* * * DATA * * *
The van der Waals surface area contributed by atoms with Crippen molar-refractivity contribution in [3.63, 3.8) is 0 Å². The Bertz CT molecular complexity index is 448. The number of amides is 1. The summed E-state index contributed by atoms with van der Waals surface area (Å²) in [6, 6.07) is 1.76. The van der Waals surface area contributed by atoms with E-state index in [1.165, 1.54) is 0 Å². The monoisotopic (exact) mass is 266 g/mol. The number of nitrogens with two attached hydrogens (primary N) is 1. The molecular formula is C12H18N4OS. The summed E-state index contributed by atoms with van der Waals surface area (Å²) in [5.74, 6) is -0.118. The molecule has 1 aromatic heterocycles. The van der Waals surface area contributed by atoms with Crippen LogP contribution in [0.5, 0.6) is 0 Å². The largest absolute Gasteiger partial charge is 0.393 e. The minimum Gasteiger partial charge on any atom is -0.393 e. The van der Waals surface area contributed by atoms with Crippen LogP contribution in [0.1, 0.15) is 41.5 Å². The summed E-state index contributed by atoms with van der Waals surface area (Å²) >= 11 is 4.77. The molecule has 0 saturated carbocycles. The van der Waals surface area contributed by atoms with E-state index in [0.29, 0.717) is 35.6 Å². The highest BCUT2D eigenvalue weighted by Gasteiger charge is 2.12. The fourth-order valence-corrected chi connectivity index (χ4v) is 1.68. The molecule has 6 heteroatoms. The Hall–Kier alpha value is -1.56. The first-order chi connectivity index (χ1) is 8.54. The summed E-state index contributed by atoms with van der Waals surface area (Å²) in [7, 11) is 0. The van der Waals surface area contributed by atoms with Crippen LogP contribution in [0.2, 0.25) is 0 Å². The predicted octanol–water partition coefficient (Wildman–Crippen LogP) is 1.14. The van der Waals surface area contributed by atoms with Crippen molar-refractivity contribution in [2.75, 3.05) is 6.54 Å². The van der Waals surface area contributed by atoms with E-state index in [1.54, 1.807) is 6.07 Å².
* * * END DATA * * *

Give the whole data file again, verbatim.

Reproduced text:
The van der Waals surface area contributed by atoms with Crippen molar-refractivity contribution in [3.63, 3.8) is 0 Å². The Bertz CT molecular complexity index is 448. The number of amides is 1. The summed E-state index contributed by atoms with van der Waals surface area (Å²) in [6, 6.07) is 1.76. The van der Waals surface area contributed by atoms with E-state index in [1.165, 1.54) is 0 Å². The monoisotopic (exact) mass is 266 g/mol. The number of nitrogens with two attached hydrogens (primary N) is 1. The molecular formula is C12H18N4OS. The summed E-state index contributed by atoms with van der Waals surface area (Å²) in [5.74, 6) is -0.118. The molecule has 1 aromatic heterocycles. The van der Waals surface area contributed by atoms with Crippen LogP contribution in [0.5, 0.6) is 0 Å². The largest absolute Gasteiger partial charge is 0.393 e. The minimum Gasteiger partial charge on any atom is -0.393 e. The van der Waals surface area contributed by atoms with Crippen LogP contribution in [0.1, 0.15) is 41.5 Å². The summed E-state index contributed by atoms with van der Waals surface area (Å²) >= 11 is 4.77. The molecule has 0 saturated carbocycles. The van der Waals surface area contributed by atoms with E-state index in [0.29, 0.717) is 35.6 Å². The highest BCUT2D eigenvalue weighted by Gasteiger charge is 2.12. The fourth-order valence-corrected chi connectivity index (χ4v) is 1.68. The molecule has 6 heteroatoms. The Hall–Kier alpha value is -1.56. The first-order chi connectivity index (χ1) is 8.54. The summed E-state index contributed by atoms with van der Waals surface area (Å²) in [7, 11) is 0. The van der Waals surface area contributed by atoms with Crippen LogP contribution in [0.2, 0.25) is 0 Å². The predicted octanol–water partition coefficient (Wildman–Crippen LogP) is 1.14. The van der Waals surface area contributed by atoms with Crippen molar-refractivity contribution in [2.75, 3.05) is 6.54 Å². The van der Waals surface area contributed by atoms with E-state index in [1.54, 1.807) is 6.07 Å².